Frequently Asked Questions
How were the fragments retrieved?
As the noise of the crash died away, the Museum's disaster response procedures swung into operation. While first-aiders attended to the visitor, staff sealed off the area to prevent the scattered pieces from being crushed underfoot (flecks of white porcelain are difficult to see on pale limestone stairs) and assessed the damage.
First the area was photographed, to record the relationships of the sherds.
The ground floor was examined for fragments. A few were retrieved. Then the stairs were systematically cleared, step by step, working from the outside in towards the landing, the main scene of devastation. Each step was given a number that corresponded to a tray or a bag of fragments. The landing was divided into a notional 'grid', with each stone flag given a letter. Each step or flag was cleared before moving onto the next one.
The pieces from each step or flag were carefully placed in padded trays labelled with the corresponding number or letter and cross-referenced to the grid.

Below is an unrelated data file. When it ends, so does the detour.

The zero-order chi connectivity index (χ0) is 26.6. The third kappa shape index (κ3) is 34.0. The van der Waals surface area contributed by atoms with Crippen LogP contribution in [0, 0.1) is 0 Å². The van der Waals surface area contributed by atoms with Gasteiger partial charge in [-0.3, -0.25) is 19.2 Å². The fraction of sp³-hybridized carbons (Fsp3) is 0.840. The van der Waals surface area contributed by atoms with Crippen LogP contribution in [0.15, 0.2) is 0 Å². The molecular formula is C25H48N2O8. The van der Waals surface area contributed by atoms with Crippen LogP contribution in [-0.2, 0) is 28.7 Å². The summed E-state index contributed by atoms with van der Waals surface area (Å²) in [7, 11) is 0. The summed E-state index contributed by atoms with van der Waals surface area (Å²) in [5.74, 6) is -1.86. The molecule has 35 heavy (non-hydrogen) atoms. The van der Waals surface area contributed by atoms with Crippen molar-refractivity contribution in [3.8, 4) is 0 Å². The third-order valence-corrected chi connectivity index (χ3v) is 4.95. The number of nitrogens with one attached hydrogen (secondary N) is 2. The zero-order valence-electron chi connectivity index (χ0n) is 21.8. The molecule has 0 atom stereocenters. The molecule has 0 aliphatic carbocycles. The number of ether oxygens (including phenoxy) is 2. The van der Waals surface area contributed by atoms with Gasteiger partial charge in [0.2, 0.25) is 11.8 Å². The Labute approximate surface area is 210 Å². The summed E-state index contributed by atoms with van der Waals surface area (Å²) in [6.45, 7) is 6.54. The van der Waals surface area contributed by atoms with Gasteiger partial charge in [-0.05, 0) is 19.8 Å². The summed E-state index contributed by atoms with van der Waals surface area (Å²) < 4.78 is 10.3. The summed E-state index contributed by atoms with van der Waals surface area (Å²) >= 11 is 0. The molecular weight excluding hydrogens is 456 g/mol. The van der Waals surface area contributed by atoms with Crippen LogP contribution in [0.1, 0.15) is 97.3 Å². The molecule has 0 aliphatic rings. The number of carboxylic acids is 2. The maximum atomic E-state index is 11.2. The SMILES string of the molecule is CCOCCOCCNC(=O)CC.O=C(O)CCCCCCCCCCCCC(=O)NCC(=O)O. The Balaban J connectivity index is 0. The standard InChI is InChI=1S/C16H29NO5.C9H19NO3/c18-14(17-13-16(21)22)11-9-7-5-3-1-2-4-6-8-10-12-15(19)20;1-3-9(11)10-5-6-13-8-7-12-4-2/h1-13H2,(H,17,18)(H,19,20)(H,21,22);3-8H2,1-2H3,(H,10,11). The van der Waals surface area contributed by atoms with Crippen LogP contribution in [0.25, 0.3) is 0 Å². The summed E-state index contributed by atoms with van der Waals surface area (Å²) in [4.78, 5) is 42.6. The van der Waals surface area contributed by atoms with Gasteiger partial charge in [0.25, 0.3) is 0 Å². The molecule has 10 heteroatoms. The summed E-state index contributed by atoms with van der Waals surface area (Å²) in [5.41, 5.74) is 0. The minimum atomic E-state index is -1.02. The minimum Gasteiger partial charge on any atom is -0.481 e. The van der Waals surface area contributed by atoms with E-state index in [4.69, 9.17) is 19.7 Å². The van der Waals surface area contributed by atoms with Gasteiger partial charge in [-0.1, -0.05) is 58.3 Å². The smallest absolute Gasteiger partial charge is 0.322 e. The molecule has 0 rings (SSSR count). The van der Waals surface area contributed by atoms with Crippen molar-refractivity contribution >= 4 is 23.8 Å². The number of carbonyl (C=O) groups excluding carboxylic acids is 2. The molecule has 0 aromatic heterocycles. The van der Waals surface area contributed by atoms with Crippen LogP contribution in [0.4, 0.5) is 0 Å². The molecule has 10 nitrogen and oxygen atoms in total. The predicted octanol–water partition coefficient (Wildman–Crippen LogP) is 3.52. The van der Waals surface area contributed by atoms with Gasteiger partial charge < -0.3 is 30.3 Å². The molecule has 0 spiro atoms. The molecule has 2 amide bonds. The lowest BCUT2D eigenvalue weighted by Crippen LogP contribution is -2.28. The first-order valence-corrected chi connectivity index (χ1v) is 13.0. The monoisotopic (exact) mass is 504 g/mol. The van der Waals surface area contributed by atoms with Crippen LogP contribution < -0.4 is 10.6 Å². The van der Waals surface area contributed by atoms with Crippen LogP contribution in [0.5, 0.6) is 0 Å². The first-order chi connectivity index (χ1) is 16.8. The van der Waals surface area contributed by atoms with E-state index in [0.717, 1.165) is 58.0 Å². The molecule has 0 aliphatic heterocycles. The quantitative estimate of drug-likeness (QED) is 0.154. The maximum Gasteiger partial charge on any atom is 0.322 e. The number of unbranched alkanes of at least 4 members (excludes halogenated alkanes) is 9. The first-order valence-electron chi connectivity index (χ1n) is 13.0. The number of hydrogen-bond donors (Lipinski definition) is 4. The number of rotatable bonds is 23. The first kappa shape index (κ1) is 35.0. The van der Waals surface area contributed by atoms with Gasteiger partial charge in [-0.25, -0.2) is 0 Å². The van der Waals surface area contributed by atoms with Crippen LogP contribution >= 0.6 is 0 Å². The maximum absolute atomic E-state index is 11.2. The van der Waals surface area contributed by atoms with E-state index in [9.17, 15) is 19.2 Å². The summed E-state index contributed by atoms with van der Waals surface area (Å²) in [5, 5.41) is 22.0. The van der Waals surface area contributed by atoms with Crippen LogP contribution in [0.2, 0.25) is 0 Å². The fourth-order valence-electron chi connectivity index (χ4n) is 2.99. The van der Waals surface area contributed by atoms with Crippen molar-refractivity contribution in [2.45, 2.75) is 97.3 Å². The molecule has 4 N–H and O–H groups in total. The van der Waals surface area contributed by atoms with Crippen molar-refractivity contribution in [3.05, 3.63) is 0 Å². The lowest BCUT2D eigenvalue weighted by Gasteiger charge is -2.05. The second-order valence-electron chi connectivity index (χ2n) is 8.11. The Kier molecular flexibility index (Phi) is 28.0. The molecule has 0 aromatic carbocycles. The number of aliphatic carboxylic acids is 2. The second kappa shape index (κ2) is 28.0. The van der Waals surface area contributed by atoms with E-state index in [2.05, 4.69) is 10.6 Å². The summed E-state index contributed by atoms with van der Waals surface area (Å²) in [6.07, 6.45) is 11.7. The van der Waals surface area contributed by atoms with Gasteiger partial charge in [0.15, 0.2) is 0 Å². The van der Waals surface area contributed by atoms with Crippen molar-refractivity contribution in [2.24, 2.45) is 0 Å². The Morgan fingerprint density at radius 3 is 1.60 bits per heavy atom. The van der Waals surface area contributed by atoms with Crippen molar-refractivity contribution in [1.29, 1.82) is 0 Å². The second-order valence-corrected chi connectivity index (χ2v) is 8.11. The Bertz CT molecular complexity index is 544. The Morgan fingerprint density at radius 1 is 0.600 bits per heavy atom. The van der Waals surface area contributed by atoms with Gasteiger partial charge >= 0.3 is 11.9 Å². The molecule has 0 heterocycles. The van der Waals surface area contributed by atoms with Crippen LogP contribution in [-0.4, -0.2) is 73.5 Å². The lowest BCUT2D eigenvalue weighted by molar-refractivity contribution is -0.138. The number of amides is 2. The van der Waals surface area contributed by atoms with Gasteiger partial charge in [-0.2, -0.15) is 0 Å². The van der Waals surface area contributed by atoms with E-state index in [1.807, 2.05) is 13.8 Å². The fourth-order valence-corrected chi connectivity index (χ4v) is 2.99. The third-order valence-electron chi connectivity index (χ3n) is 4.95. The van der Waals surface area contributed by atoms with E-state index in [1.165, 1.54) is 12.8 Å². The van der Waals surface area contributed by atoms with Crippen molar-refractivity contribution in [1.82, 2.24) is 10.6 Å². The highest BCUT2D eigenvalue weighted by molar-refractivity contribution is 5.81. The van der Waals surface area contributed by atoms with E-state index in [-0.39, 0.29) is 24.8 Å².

It became apparent that fragments from the same vase, especially the left and centre vases, had fallen close to each other. This relationship was maintained as far as possible in the trays, to help reassembly. Particular care was needed in dismantling the jumble of fragments that had collected in the far left corner of the landing. Some of the larger sherds were stacked precariously on top of each other, imitating a giant game of jack straws. Removing the wrong piece could cause a pile to collapse, causing further damage.
Where a sherd had fallen across a grid line, the photograph was annotated to show which tray it was placed in.
Finally, the step or flag was swept with a soft brush to collect all the tiny chips. These were put into a labelled bag.
It took staff nearly three days to document the scene and retrieve every tiny fragment.
At the end, 24 large trays of fragments were collected and numerous small bags.